It should give those questioning Brian’s abilities some faith in his growth as a playcaller. He attacked Indiana from the start of the game to the finish. He ran as his father would have wanted, but he changed things up constantly.
yeah they threw a little bit of everything into the run game yesterday, trap, draw, ISO, IZ/OZ, pin & pull OZ; OL also is really starting to play consistently as a unit, OC66 & OG59 are so in sync look like a 2 man blocking sled on those double teams— Hawkeye Gamefilm (@hawkeyegamefilm) October 14, 2018
We all saw the results. You’d have to think with each passing week, as Brian gets more comfortable and confident, so does his father. That will be tested in a few weeks with Penn State, but I’m certainly feeling better today than I was on Friday.
This week, Maryland presents a lot of the same problems Indiana did. They have athletes and weapons all over the field. They can stress the Iowa defense in ways we haven’t necessarily seen as of yet.
But they can also be beaten (like, for example, by Temple). The Hawkeyes opened as 12.5 point favorites for Homecoming this weekend. It seems like a lot for any Iowa conference game, but given what we have seen of late with the offensive output and the defense that was so dominant early in the season getting healthy again.
Penn State may be the only game left on the schedule Iowa isn’t favored in. As crazy as it seems, the events of the past weekend have reopened that window of opportunity to win the Big Ten West. Wisconsin was pummeled by Michigan and with Penn State looking human following a loss to Michigan State, anything can happen.
That’s part of the reason we’re seeing national media start to talk about things that would have seemed crazy following Iowa’s loss to the Badgers. Now ranked in the top 25 of both the AP and the Coaches’ polls for the first time since they snuck in at #25 before their abysmal trip to Madison last season and the highest they’ve been since early 2016, the Hawkeyes are being talked about as one of only three Big Ten teams with hopes of making the College Football Playoff.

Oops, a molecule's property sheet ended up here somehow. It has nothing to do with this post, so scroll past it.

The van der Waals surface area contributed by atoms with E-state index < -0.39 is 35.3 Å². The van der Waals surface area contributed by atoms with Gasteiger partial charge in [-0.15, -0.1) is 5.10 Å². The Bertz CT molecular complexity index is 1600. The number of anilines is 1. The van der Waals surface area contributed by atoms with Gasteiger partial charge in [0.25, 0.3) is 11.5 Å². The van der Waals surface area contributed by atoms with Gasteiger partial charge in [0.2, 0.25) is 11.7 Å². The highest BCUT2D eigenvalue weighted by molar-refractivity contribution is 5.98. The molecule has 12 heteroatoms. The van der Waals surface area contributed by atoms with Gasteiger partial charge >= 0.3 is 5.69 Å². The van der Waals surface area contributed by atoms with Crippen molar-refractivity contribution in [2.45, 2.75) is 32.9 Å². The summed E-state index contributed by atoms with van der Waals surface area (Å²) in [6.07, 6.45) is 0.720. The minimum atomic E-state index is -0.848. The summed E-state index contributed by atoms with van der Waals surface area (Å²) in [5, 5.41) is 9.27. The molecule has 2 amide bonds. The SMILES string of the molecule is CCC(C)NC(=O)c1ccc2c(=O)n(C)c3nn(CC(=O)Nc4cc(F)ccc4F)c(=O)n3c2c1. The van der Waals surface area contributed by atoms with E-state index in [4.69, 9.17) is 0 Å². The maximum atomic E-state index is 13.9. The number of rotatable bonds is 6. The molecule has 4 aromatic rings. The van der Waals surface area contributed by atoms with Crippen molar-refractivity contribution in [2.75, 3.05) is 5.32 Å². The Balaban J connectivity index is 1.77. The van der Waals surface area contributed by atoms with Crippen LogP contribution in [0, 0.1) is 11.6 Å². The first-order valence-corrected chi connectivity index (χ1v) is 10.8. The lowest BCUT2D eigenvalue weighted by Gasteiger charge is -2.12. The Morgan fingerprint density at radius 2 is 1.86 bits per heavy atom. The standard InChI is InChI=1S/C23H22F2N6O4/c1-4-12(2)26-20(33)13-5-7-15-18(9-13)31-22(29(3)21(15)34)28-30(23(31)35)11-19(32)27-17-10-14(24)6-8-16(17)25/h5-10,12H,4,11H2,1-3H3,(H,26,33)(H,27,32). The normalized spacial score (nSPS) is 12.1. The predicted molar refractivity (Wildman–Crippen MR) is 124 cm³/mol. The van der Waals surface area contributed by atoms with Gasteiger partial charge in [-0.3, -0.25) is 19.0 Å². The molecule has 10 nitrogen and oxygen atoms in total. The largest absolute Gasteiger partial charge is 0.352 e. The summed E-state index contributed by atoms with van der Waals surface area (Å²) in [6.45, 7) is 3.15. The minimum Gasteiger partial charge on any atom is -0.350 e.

As crazy as it seems, the Hawkeyes and their sole loss to a top-25 team, are now alone with Ohio State and Michigan and possible candidates from the conference. It’s a tall order, but not entirely out of the realm of possibility. And the team certainly seems to believe they can get it done.
Iowa TE T.J. Hockenson: “We’re trying to be a championship-level football team around here. Once you get up on a team, you step on the gas. That’s what we’re trying to do.”— Chad Leistikow (@ChadLeistikow) October 13, 2018
This is the type of talk fans have previously only dreamed about. To hear a player say that publicly may just show the power shift from Kirk to Brian is a real thing. I, for one, am HERE to see the blending of old with new. I’m here for the balanced offense powered by keeping opponents guessing and using the pass to open up the run. I’m here for a defense that rotates defensive linemen to get after opposing quarterbacks and plays true freshmen in high pressure positions. I’m here to see this team punch the gas from start to finish.
Happy Monday. Enjoy Homecoming week. Step on the gas today and don’t let up ‘till we see the weekend. Go Hawks.